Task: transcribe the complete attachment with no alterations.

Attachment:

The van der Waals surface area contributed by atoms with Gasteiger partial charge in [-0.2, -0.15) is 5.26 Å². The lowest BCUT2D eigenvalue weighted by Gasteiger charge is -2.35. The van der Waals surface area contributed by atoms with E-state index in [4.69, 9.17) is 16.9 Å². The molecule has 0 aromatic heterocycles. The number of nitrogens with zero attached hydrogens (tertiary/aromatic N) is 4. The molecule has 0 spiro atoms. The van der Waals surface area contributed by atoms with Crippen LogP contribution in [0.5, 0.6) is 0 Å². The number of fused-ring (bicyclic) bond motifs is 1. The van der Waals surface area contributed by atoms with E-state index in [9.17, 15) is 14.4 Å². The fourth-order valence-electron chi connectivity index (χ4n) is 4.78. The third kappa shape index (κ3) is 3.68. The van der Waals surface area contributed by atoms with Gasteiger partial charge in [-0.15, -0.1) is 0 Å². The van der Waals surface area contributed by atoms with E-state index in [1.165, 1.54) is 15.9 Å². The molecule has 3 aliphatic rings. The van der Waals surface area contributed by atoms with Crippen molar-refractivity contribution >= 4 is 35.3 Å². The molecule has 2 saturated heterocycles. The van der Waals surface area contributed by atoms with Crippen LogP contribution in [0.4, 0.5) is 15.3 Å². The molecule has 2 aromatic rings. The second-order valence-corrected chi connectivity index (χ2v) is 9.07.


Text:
The van der Waals surface area contributed by atoms with Gasteiger partial charge in [-0.2, -0.15) is 5.26 Å². The lowest BCUT2D eigenvalue weighted by Gasteiger charge is -2.35. The van der Waals surface area contributed by atoms with E-state index in [4.69, 9.17) is 16.9 Å². The molecule has 0 aromatic heterocycles. The number of nitrogens with zero attached hydrogens (tertiary/aromatic N) is 4. The molecule has 0 spiro atoms. The van der Waals surface area contributed by atoms with Crippen LogP contribution in [0.5, 0.6) is 0 Å². The number of fused-ring (bicyclic) bond motifs is 1. The van der Waals surface area contributed by atoms with E-state index in [9.17, 15) is 14.4 Å². The fourth-order valence-electron chi connectivity index (χ4n) is 4.78. The third kappa shape index (κ3) is 3.68. The van der Waals surface area contributed by atoms with Gasteiger partial charge in [-0.15, -0.1) is 0 Å². The van der Waals surface area contributed by atoms with E-state index in [1.165, 1.54) is 15.9 Å². The molecule has 3 aliphatic rings. The van der Waals surface area contributed by atoms with Crippen molar-refractivity contribution >= 4 is 35.3 Å². The molecule has 2 saturated heterocycles. The van der Waals surface area contributed by atoms with Crippen LogP contribution in [0.4, 0.5) is 15.3 Å². The molecule has 2 aromatic rings. The second-order valence-corrected chi connectivity index (χ2v) is 9.07.